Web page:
The bounce rate indicates that someone landed on the page and left without visiting any other pages. This is very useful data, as it will show which pages visitors found irrelevant to their search query. The bounce rate is different from Exit Rate, which refers to visitors who leave your site from a particular page when coming to that page from somewhere else within your site.
You should be aware that both Bounce Rate and Exit Rate play a part in Google determining a site’s overall ranking. By highlighting pages that have high traffic levels as well as high bounce rates, you can gain information that will help you to review the User Experience Design of the webpage and see if you can make improvements that can keep your visitors on the site.
By segmenting the data (above the graph) you can select different channels, e.g. Social and Organic, and see different user metrics for each channel.
3. Look at Product Performance
For businesses that sell products through an online shopping system, the E-commerce reports will enable insights into your shoppers’ journey from entry to conversion. You must specifically set up e-commerce tracking and implement the required code to utilize these reports.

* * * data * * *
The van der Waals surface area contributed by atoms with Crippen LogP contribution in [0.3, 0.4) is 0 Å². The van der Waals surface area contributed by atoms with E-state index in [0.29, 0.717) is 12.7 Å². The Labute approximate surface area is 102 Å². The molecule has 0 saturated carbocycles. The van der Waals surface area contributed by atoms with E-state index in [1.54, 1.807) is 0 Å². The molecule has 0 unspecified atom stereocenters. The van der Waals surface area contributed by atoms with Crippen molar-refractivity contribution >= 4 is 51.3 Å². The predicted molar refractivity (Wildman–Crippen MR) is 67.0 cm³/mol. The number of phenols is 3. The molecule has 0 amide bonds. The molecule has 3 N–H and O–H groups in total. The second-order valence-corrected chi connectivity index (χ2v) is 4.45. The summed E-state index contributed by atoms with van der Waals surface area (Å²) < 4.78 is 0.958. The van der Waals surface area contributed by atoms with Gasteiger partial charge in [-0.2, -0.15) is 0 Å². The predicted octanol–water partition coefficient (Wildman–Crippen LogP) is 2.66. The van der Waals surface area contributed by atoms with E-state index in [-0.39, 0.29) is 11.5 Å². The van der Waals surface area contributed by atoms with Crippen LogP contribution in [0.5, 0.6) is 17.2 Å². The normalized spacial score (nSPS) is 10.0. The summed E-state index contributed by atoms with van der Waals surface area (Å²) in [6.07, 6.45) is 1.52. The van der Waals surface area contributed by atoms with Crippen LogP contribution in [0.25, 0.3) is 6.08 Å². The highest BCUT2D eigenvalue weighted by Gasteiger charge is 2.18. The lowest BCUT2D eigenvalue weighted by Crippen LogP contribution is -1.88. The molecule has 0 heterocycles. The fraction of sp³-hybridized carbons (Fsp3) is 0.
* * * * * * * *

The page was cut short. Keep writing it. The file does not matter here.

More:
The Product Performance section within the E-commerce reports allows you to analyze user interactions with products, and understand what is converting at the highest rate.
Conversions > Ecommerce > Product Performance
This is where you can break down the product sales performance by dimension. This can be by product name, product category, product brand, or SKU.
Let’s say for example, you’re reviewing your Google Analytics reports and you notice that sales for one of your most popular products, Product A, is 40% lower than what it was at the same time last year, whereas revenue from a newer product, Product B, has shot up by more than 150% in comparison to the same period last year.
The question you will obviously be asking yourself is: “What is causing the big drop in sales for Product A and the massive increase in sales for Product B?”
You will also see various product metrics such as: revenue, unique purchases, quantity, average price, average quantity, cart to detail rate and product refund amount.
Be sure to look at products with a high total refund amount.
- This could support the case that there may be a satisfaction issue. For example, if a product with a high total refund amount is an expensive item, with a high average price and a low average quantity, a high amount of refunds could be why the product revenue is so low.